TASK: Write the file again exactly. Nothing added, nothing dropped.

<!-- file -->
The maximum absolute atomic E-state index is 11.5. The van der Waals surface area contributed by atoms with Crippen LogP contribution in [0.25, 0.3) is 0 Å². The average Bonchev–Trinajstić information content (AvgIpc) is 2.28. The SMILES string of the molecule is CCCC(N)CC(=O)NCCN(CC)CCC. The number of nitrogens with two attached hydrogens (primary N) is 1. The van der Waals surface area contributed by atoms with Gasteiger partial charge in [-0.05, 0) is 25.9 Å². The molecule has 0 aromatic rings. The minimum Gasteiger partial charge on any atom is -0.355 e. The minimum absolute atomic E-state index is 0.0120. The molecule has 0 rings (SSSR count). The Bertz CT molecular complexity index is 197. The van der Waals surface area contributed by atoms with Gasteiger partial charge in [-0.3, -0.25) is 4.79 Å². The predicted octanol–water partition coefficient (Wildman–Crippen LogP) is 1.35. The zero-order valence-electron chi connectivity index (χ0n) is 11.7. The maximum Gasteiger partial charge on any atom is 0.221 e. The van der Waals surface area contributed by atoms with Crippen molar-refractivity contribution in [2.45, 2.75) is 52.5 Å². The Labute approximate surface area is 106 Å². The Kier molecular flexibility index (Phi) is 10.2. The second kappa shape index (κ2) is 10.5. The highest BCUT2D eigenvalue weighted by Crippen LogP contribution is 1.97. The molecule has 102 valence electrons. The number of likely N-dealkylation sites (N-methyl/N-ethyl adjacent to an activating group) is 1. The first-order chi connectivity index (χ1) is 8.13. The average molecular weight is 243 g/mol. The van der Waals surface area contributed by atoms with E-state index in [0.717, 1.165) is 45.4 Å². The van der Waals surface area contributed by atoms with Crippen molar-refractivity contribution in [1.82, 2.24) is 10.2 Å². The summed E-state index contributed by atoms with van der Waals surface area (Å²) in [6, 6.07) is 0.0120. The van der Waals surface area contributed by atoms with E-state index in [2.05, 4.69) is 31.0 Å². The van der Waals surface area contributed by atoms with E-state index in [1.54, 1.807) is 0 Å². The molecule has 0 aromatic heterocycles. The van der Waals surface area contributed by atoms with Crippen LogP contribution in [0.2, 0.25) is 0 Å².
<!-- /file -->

The maximum absolute atomic E-state index is 11.5. The van der Waals surface area contributed by atoms with Crippen LogP contribution in [0.25, 0.3) is 0 Å². The average Bonchev–Trinajstić information content (AvgIpc) is 2.28. The SMILES string of the molecule is CCCC(N)CC(=O)NCCN(CC)CCC. The number of nitrogens with two attached hydrogens (primary N) is 1. The van der Waals surface area contributed by atoms with Gasteiger partial charge in [-0.05, 0) is 25.9 Å². The molecule has 0 aromatic rings. The minimum Gasteiger partial charge on any atom is -0.355 e. The minimum absolute atomic E-state index is 0.0120. The molecule has 0 rings (SSSR count). The Bertz CT molecular complexity index is 197. The van der Waals surface area contributed by atoms with Gasteiger partial charge in [-0.3, -0.25) is 4.79 Å². The predicted octanol–water partition coefficient (Wildman–Crippen LogP) is 1.35. The zero-order valence-electron chi connectivity index (χ0n) is 11.7. The maximum Gasteiger partial charge on any atom is 0.221 e. The van der Waals surface area contributed by atoms with Crippen molar-refractivity contribution in [2.45, 2.75) is 52.5 Å². The Labute approximate surface area is 106 Å². The Kier molecular flexibility index (Phi) is 10.2. The second kappa shape index (κ2) is 10.5. The highest BCUT2D eigenvalue weighted by Crippen LogP contribution is 1.97. The molecule has 102 valence electrons. The number of likely N-dealkylation sites (N-methyl/N-ethyl adjacent to an activating group) is 1. The first-order chi connectivity index (χ1) is 8.13. The average molecular weight is 243 g/mol. The van der Waals surface area contributed by atoms with E-state index in [0.717, 1.165) is 45.4 Å². The van der Waals surface area contributed by atoms with Crippen molar-refractivity contribution in [1.82, 2.24) is 10.2 Å². The summed E-state index contributed by atoms with van der Waals surface area (Å²) in [6, 6.07) is 0.0120. The van der Waals surface area contributed by atoms with E-state index in [2.05, 4.69) is 31.0 Å². The van der Waals surface area contributed by atoms with E-state index in [1.54, 1.807) is 0 Å². The molecule has 0 aromatic heterocycles. The van der Waals surface area contributed by atoms with Crippen LogP contribution in [0.2, 0.25) is 0 Å².